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November 12, 2013

Late PKs send team to final-day defeat

Leading 3–1 with 10 minutes to play, Chicago men’s soccer (9–6–2, 3–4–0 UAA) gave up two goals to send the game to overtime and another shortly after to lose the final game of its season against the No. 19 Wash U Bears (10–4–3, 3–3–3) by a score of 4–3.

Chicago dominated the opening exchanges, scoring two goals in the first 15 minutes and recording 10 shots on the visiting team’s goal.

“The first 20 minutes of the game we were buzzing and produced two goals and another that was barely disallowed,” assistant coach Mike Madero said. “That start was really an extension of a great week of training. Our energy and focus was phenomenal.”

In the second half, Wash U settled into its offensive rhythm, scoring within four minutes of the restart.

After being pegged back at times in the beginning of the half, the Maroons found some respite when they were awarded a penalty for a handball in the 64th minute. Third-year defender Nick Codispoti finished confidently into the bottom left corner to give Chicago a 3–1 lead.

With seven minutes remaining, Bears defender Jack Fischer headed in to bring his team within one. Three minutes after that, Chicago was penalized for a handball in the box and midfielder Michael Flowers converted the penalty to tie the game 3–3.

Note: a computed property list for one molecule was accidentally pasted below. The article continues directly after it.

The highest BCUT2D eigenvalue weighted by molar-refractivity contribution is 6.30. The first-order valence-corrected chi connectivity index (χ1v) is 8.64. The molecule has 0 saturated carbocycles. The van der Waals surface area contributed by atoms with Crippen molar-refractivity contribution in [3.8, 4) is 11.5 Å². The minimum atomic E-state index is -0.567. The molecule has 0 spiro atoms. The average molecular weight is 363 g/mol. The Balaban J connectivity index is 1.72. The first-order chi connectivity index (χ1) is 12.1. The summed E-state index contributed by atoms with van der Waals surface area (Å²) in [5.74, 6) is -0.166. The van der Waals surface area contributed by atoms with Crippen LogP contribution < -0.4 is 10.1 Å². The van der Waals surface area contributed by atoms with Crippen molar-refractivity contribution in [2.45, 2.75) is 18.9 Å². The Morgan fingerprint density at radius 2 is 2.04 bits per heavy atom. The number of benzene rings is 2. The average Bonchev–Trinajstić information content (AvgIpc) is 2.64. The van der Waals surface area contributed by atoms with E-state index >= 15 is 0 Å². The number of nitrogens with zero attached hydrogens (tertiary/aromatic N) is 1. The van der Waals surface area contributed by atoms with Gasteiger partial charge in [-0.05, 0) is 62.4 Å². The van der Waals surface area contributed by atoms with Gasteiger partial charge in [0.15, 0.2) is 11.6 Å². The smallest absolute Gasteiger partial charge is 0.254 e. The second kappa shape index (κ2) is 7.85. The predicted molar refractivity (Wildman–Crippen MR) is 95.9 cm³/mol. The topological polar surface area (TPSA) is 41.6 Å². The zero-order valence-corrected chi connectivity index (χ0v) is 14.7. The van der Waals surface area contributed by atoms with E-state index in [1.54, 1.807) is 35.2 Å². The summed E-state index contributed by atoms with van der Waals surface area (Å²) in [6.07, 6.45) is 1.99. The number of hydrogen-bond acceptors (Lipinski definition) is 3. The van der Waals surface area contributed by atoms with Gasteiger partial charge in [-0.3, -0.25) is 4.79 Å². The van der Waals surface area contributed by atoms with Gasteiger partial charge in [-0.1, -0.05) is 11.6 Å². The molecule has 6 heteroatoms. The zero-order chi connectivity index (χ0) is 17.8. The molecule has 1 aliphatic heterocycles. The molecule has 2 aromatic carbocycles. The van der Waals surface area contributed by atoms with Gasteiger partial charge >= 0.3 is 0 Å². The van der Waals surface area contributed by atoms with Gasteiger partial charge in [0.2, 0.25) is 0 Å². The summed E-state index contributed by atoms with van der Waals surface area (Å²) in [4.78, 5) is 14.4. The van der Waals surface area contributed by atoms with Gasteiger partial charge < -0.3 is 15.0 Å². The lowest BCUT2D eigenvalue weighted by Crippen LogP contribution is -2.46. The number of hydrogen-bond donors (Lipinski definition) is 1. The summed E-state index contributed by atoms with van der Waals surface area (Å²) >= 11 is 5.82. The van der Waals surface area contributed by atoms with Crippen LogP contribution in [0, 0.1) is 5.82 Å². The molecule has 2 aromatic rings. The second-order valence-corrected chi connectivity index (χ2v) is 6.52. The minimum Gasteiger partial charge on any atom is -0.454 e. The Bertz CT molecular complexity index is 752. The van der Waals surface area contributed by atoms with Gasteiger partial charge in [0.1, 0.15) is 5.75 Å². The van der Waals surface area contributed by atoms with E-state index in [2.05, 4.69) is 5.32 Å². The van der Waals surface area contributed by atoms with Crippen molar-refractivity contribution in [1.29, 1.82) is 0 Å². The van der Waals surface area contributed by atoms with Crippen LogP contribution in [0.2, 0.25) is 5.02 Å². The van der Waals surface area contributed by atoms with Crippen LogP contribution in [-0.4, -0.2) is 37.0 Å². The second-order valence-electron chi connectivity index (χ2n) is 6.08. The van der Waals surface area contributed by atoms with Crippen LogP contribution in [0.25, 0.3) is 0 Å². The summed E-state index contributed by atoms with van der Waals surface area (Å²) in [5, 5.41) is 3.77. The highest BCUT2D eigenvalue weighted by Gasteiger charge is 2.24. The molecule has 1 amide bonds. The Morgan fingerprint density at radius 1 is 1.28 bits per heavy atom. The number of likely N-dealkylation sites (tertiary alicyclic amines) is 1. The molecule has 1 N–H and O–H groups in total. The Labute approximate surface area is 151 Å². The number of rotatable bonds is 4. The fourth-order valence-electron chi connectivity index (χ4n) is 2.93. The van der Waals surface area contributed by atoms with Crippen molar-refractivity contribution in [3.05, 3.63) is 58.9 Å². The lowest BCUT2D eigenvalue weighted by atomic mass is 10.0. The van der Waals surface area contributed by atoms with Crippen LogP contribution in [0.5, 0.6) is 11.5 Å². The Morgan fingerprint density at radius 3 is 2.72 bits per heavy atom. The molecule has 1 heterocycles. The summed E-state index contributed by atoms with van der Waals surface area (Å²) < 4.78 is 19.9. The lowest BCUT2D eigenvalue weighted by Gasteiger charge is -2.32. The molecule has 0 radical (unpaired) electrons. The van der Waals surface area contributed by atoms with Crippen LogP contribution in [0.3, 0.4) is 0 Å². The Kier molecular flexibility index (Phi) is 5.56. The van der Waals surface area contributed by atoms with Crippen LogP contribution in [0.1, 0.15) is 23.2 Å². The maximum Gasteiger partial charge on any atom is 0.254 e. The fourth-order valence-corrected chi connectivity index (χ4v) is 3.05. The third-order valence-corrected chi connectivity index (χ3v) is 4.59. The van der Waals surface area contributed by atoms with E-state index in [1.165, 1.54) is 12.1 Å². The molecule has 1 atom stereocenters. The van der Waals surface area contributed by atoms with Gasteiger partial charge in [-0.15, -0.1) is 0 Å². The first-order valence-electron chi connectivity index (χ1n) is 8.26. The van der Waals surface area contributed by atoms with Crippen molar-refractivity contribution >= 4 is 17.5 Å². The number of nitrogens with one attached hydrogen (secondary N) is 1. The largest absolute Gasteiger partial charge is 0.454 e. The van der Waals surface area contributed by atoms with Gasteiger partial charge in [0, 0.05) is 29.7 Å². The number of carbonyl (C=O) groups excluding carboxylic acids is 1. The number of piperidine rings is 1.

Five minutes into overtime Wash U was awarded its second penalty of the game, this time for a foul. The Maroons protested the call, but midfielder Jonathan Lipsey scored from the spot to give his team the final word in what had been an up-and-down game for Chicago.

“In the second half, Wash U stayed composed, had the benefit of the wind, and played some great soccer themselves,” Madero said. “It is just incredibly disappointing that the referee played the deciding role in awarding two penalty kicks in the last few minutes to end the game. The first one was very dubious. The second was simply wrong—it felt like a dagger.”

The game concluded what has also been an up-and-down season for the Maroons, who displayed their quality when beating the No. 1 and No. 2 teams in the UAA but failed to maintain that standard against lesser teams.

“There were times this year that we played great soccer and demonstrated that we could beat just about anybody. Unfortunately, there were a few games that we let our standards slip and, in a very competitive league, it is enough to not get into postseason play,” Madero said. “We are massively disappointed but hold our heads high knowing that we ended the season with one of our best performances.”

Yesterday afternoon, 64 teams were selected to play in the 2013 NCAA Division III men’s soccer tournament. With a sixth-place finish in the UAA, the Maroons missed the cut, bringing their season, and the careers of the four fourth-years on the squad, to a close.

“Each senior set a great example for all the younger members of the team, and they will be especially missed. It is extremely disappointing Sunday’s game ended the way it did, but I want to thank the seniors for the leadership and effort they provided every day,” said third-year forward and captain Kyle Kurfirst.

Rochester (13–2–2, 5–1–1) gained an automatic bid to the tournament as UAA champions, and Carnegie (11-2-3, 4-1-2) and Brandeis (14–4–1, 3–3–1) will also represent the conference after receiving at-large bids on Monday.

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